Sen. Jeff Sessions (R-Ala.), likewise, told HuffPost he was reluctant to sign onto the 'Defund Obamacare' effort being pushed by his fellow Republicans.

"I think it's admirable that Sens. Cruz, Lee and Rubio have gotten us to this point. We're talking about it at a national level," he said, referencing the three senators who have led the push. "I unequivocally believe we should repeal Obamacare, but I'm just not sure this is the right way and that's why I have been reluctant to sign onto their letter."

And Sen. Kelly Ayotte (R-N.H.) shot down the idea during a Wednesday appearance on CNN.

"Let me say that I have heard so much concern about Obamacare and I have supported repealing it," Ayotte said. "But I don't think shutting down the government is productive. I think we should make every effort we can to make sure we stop this law, but I don't believe they should shut down the government to do so, and I don't think that is a strategy that is good for America."

The comments from the four senators further complicate the House GOP's position heading into a critical stretch of budget fights. Despite resisting the calls from the conservative wing of his caucus for weeks, House Speaker John Boehner (R-Ohio) announced Wednesday that House Republican leaders would bring a stopgap government funding bill to the floor as soon as Friday that permanently strips the Affordable Care Act of its funding.

"We’re going to continue to do everything we can to repeal the president’s failed health care law," Boehner told reporters at a press conference, flanked by House GOP leadership. "The law is a train wreck. The president has protected American big business. It’s time to protect American families from this unworkable law."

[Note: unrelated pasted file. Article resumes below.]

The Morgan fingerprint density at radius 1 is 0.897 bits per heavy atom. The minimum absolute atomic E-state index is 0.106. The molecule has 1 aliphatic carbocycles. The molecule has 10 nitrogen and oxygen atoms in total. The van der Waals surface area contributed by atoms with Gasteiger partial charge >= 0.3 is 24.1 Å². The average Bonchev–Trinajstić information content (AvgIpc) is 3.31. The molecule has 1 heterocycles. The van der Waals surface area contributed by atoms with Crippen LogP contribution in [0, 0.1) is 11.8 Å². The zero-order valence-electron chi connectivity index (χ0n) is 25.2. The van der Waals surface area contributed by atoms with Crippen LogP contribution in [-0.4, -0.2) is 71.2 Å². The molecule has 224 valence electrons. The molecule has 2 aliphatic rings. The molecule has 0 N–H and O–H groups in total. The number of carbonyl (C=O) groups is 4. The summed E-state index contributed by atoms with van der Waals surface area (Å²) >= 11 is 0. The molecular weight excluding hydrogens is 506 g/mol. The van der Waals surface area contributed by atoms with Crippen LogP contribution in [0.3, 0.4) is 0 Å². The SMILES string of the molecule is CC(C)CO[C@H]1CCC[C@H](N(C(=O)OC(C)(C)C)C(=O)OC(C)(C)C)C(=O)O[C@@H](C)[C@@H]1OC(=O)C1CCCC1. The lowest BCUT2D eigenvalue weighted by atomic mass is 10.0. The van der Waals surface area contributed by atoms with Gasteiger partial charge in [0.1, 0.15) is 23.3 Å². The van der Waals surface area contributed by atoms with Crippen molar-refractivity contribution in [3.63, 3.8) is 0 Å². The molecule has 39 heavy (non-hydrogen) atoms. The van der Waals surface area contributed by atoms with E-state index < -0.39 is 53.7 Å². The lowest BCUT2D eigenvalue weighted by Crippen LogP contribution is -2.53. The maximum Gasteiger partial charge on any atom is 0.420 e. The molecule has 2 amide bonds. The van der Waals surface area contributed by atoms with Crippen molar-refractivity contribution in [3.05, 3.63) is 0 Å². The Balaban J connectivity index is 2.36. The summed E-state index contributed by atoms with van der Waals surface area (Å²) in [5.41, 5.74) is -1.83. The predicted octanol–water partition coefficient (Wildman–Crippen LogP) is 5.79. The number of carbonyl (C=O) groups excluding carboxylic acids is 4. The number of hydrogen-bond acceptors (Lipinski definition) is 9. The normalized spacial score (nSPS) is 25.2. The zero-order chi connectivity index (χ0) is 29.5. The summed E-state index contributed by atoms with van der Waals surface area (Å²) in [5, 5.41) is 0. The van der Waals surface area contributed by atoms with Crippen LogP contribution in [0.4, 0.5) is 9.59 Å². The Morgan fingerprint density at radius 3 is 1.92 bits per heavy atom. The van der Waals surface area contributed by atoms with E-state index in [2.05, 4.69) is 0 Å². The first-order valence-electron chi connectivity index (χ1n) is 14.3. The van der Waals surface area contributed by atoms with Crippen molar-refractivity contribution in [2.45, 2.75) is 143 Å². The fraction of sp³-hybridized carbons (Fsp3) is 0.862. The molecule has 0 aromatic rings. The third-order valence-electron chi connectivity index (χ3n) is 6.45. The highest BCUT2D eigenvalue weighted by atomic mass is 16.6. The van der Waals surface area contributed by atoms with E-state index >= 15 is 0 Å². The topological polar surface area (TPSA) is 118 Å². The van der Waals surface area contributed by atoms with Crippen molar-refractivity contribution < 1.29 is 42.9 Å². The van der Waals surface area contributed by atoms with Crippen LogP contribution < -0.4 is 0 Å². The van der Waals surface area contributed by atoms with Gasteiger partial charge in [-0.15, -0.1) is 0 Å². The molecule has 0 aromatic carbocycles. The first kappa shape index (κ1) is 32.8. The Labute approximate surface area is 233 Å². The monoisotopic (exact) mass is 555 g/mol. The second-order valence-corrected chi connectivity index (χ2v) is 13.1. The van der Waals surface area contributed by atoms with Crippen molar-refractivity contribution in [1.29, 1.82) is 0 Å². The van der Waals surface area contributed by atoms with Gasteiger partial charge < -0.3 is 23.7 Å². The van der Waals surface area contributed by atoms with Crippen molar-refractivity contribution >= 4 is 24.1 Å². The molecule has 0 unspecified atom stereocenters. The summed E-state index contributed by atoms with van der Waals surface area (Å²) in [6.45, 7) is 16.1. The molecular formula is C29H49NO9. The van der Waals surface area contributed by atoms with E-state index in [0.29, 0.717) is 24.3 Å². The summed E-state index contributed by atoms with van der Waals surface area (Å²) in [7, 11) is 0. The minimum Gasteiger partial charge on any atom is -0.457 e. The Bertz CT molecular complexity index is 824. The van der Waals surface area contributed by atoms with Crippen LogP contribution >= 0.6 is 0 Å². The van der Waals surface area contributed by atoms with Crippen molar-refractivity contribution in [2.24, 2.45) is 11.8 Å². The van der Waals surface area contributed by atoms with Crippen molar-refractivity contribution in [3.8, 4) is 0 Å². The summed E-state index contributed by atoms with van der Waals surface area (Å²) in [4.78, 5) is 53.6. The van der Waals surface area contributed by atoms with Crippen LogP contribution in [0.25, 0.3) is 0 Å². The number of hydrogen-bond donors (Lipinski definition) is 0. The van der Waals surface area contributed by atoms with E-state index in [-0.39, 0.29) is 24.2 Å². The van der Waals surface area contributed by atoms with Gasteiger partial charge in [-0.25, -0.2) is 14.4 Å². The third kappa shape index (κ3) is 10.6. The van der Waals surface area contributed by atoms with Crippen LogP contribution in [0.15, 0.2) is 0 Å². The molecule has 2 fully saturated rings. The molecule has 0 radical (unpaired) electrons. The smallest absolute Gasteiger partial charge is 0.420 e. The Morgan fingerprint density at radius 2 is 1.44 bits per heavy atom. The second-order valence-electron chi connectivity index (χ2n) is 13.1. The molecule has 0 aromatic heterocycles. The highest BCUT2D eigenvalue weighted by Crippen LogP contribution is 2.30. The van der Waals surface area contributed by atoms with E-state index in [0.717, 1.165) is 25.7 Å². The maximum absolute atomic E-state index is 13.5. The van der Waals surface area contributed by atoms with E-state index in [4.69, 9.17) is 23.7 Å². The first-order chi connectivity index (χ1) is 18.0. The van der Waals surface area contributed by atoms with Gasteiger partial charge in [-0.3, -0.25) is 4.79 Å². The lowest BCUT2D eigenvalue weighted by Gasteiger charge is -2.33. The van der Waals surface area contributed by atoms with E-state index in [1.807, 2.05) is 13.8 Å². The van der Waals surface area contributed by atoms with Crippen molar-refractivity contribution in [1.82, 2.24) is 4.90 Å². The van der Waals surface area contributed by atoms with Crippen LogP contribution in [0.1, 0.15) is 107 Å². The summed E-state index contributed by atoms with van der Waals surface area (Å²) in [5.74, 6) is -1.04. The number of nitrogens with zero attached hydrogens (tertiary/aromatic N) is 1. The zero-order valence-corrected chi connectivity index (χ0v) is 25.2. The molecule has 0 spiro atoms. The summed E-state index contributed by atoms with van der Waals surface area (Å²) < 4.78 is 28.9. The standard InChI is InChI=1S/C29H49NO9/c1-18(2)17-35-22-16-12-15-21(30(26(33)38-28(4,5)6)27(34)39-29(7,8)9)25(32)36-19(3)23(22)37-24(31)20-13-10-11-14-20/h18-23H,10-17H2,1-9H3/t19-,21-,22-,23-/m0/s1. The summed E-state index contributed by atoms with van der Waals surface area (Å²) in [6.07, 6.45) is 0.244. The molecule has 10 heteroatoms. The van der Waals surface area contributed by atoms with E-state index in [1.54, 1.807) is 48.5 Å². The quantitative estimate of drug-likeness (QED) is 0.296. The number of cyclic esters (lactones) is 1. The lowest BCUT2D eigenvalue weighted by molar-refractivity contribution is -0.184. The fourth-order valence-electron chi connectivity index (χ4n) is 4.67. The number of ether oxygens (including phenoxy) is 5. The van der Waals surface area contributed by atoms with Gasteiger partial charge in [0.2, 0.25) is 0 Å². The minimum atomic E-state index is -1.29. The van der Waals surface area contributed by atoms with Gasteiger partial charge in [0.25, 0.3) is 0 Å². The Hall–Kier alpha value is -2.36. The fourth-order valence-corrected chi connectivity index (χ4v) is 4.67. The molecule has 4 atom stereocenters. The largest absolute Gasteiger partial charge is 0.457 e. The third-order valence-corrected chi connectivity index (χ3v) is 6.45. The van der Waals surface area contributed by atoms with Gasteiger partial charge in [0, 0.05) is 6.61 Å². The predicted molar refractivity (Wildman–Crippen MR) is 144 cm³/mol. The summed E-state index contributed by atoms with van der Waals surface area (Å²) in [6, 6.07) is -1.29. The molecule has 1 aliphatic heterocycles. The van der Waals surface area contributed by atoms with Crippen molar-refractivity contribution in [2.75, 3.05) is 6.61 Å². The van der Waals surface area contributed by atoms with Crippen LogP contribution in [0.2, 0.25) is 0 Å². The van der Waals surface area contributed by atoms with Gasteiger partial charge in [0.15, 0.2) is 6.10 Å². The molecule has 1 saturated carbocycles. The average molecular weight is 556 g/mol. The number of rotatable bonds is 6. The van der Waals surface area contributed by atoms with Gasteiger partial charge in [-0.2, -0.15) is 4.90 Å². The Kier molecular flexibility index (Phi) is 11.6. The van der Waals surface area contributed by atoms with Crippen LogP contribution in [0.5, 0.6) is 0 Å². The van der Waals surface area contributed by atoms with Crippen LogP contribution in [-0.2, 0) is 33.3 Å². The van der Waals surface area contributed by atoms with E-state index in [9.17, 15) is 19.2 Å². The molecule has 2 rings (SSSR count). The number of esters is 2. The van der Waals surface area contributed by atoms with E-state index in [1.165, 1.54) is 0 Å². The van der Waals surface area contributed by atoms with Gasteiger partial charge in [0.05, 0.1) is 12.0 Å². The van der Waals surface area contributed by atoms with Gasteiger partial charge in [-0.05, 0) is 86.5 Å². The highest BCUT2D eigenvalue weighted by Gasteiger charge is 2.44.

Few House GOP leaders appear to truly be holding out hope that Obamacare will be defunded through this process. Instead, they are hoping to wage the fight now so that when the continuing resolution fails in the Senate, they can assure their conservative members that an attempt was made. After that, the focus will shift to October's fight over raising the nation's debt ceiling, which will likely offer another attempt for Republicans to go after the president's signature health care law.

UPDATE: Sen. Sessions, through a spokesman, sent over a clarifying quote, noting that he supports any effort to defund Obamacare -- including what the House is doing with the continuing resolution -- but suggesting that there are other ways to do so.

I am glad the House is taking steps to defund Obamacare and am supportive of its efforts to do so. Suggesting I am not supportive of the House effort is absolutely false. My position has simply been that we should not be limited in the tools we use to accomplish this goal or wed to any one single tactic. Obamacare is a monstrous law and I am dedicated steadfastly to its elimination.

Luke Johnson contributed reporting.